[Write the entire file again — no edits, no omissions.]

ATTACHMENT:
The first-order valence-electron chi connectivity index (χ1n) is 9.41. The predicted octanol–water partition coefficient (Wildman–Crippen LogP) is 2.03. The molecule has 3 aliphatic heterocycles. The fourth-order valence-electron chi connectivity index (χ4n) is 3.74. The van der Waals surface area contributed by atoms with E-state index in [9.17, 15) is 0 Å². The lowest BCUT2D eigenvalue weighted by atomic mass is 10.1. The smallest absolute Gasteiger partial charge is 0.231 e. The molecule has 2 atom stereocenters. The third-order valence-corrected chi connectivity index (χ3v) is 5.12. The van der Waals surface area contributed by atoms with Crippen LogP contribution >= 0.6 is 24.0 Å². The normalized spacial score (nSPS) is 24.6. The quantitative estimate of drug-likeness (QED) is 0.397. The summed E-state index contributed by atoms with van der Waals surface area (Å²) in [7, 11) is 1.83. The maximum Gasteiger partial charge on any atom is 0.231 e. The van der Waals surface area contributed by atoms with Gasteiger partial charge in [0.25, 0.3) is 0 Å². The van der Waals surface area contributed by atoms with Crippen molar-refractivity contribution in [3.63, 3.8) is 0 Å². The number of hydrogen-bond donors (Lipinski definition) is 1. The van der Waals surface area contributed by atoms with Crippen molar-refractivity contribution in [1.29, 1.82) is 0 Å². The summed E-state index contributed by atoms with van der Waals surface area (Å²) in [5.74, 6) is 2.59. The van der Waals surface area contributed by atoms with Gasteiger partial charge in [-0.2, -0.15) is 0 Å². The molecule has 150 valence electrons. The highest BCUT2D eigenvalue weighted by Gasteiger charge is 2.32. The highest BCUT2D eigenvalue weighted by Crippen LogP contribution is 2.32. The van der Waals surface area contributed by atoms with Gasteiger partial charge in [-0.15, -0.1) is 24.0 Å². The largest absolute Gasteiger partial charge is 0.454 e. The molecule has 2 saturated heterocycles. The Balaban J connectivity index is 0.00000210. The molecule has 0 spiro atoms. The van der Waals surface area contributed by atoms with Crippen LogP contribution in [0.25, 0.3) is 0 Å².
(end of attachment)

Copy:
The first-order valence-electron chi connectivity index (χ1n) is 9.41. The predicted octanol–water partition coefficient (Wildman–Crippen LogP) is 2.03. The molecule has 3 aliphatic heterocycles. The fourth-order valence-electron chi connectivity index (χ4n) is 3.74. The van der Waals surface area contributed by atoms with E-state index in [9.17, 15) is 0 Å². The lowest BCUT2D eigenvalue weighted by atomic mass is 10.1. The smallest absolute Gasteiger partial charge is 0.231 e. The molecule has 2 atom stereocenters. The third-order valence-corrected chi connectivity index (χ3v) is 5.12. The van der Waals surface area contributed by atoms with Crippen LogP contribution >= 0.6 is 24.0 Å². The normalized spacial score (nSPS) is 24.6. The quantitative estimate of drug-likeness (QED) is 0.397. The summed E-state index contributed by atoms with van der Waals surface area (Å²) in [7, 11) is 1.83. The maximum Gasteiger partial charge on any atom is 0.231 e. The van der Waals surface area contributed by atoms with Gasteiger partial charge in [0.25, 0.3) is 0 Å². The van der Waals surface area contributed by atoms with Crippen molar-refractivity contribution in [3.63, 3.8) is 0 Å². The number of hydrogen-bond donors (Lipinski definition) is 1. The van der Waals surface area contributed by atoms with Crippen molar-refractivity contribution in [1.29, 1.82) is 0 Å². The summed E-state index contributed by atoms with van der Waals surface area (Å²) in [5.74, 6) is 2.59. The van der Waals surface area contributed by atoms with Gasteiger partial charge in [-0.2, -0.15) is 0 Å². The molecule has 150 valence electrons. The highest BCUT2D eigenvalue weighted by Gasteiger charge is 2.32. The highest BCUT2D eigenvalue weighted by Crippen LogP contribution is 2.32. The van der Waals surface area contributed by atoms with Gasteiger partial charge in [-0.15, -0.1) is 24.0 Å². The largest absolute Gasteiger partial charge is 0.454 e. The molecule has 2 saturated heterocycles. The Balaban J connectivity index is 0.00000210. The molecule has 0 spiro atoms. The van der Waals surface area contributed by atoms with Crippen LogP contribution in [0.25, 0.3) is 0 Å².